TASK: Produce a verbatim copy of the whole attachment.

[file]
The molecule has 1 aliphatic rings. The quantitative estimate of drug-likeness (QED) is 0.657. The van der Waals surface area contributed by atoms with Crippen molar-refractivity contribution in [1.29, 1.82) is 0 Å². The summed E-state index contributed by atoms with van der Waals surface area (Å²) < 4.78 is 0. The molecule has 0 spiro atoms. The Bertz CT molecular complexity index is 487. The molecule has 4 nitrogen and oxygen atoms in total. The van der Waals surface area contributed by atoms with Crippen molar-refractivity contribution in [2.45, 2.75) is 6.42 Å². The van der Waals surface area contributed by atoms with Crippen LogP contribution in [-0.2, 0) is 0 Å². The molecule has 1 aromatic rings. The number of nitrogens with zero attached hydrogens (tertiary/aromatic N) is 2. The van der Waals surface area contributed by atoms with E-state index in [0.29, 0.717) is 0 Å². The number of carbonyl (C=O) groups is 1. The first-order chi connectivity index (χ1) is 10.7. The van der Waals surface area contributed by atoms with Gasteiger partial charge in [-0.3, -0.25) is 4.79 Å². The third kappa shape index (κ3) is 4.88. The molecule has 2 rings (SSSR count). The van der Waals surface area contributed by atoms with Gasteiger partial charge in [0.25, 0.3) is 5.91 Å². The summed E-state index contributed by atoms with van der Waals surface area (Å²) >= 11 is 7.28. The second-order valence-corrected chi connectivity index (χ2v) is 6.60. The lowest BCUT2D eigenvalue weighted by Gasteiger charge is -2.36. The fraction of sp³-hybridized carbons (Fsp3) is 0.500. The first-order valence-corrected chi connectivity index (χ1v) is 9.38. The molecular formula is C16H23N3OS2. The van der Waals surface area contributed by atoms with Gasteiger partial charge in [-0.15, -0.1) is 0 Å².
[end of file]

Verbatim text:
The molecule has 1 aliphatic rings. The quantitative estimate of drug-likeness (QED) is 0.657. The van der Waals surface area contributed by atoms with Crippen molar-refractivity contribution in [1.29, 1.82) is 0 Å². The summed E-state index contributed by atoms with van der Waals surface area (Å²) < 4.78 is 0. The molecule has 0 spiro atoms. The Bertz CT molecular complexity index is 487. The molecule has 4 nitrogen and oxygen atoms in total. The van der Waals surface area contributed by atoms with Crippen molar-refractivity contribution in [2.45, 2.75) is 6.42 Å². The van der Waals surface area contributed by atoms with Crippen LogP contribution in [-0.2, 0) is 0 Å². The molecule has 1 aromatic rings. The number of nitrogens with zero attached hydrogens (tertiary/aromatic N) is 2. The van der Waals surface area contributed by atoms with E-state index in [0.29, 0.717) is 0 Å². The number of carbonyl (C=O) groups is 1. The first-order chi connectivity index (χ1) is 10.7. The van der Waals surface area contributed by atoms with Gasteiger partial charge in [-0.3, -0.25) is 4.79 Å². The third kappa shape index (κ3) is 4.88. The molecule has 2 rings (SSSR count). The van der Waals surface area contributed by atoms with Gasteiger partial charge in [0.25, 0.3) is 5.91 Å². The summed E-state index contributed by atoms with van der Waals surface area (Å²) >= 11 is 7.28. The second-order valence-corrected chi connectivity index (χ2v) is 6.60. The lowest BCUT2D eigenvalue weighted by Gasteiger charge is -2.36. The fraction of sp³-hybridized carbons (Fsp3) is 0.500. The first-order valence-corrected chi connectivity index (χ1v) is 9.38. The molecular formula is C16H23N3OS2. The van der Waals surface area contributed by atoms with Gasteiger partial charge in [-0.15, -0.1) is 0 Å².